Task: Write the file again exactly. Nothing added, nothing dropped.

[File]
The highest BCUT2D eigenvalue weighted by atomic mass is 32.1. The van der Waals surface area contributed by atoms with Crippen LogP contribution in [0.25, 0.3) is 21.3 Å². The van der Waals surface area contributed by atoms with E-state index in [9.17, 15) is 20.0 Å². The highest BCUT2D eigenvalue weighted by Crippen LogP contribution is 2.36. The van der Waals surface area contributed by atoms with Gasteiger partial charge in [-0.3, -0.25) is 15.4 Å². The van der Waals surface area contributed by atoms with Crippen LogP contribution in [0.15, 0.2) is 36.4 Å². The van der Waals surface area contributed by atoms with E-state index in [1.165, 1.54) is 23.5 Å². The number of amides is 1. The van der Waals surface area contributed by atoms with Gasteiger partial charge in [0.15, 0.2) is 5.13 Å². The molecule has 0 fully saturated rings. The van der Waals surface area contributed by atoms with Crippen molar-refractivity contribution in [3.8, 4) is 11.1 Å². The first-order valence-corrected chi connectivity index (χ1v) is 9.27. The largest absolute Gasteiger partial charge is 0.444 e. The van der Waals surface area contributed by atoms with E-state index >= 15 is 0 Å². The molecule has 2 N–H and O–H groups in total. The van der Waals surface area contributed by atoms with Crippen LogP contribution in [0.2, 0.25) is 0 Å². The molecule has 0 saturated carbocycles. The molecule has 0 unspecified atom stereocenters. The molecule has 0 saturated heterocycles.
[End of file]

The highest BCUT2D eigenvalue weighted by atomic mass is 32.1. The van der Waals surface area contributed by atoms with Crippen LogP contribution in [0.25, 0.3) is 21.3 Å². The van der Waals surface area contributed by atoms with E-state index in [9.17, 15) is 20.0 Å². The highest BCUT2D eigenvalue weighted by Crippen LogP contribution is 2.36. The van der Waals surface area contributed by atoms with Gasteiger partial charge in [-0.3, -0.25) is 15.4 Å². The van der Waals surface area contributed by atoms with Crippen LogP contribution in [0.15, 0.2) is 36.4 Å². The van der Waals surface area contributed by atoms with E-state index in [1.165, 1.54) is 23.5 Å². The number of amides is 1. The van der Waals surface area contributed by atoms with Gasteiger partial charge in [0.15, 0.2) is 5.13 Å². The molecule has 0 fully saturated rings. The van der Waals surface area contributed by atoms with Crippen molar-refractivity contribution in [3.8, 4) is 11.1 Å². The first-order valence-corrected chi connectivity index (χ1v) is 9.27. The largest absolute Gasteiger partial charge is 0.444 e. The van der Waals surface area contributed by atoms with E-state index >= 15 is 0 Å². The molecule has 2 N–H and O–H groups in total. The van der Waals surface area contributed by atoms with Crippen LogP contribution in [0.2, 0.25) is 0 Å². The molecule has 0 saturated carbocycles. The molecule has 0 unspecified atom stereocenters. The molecule has 0 saturated heterocycles.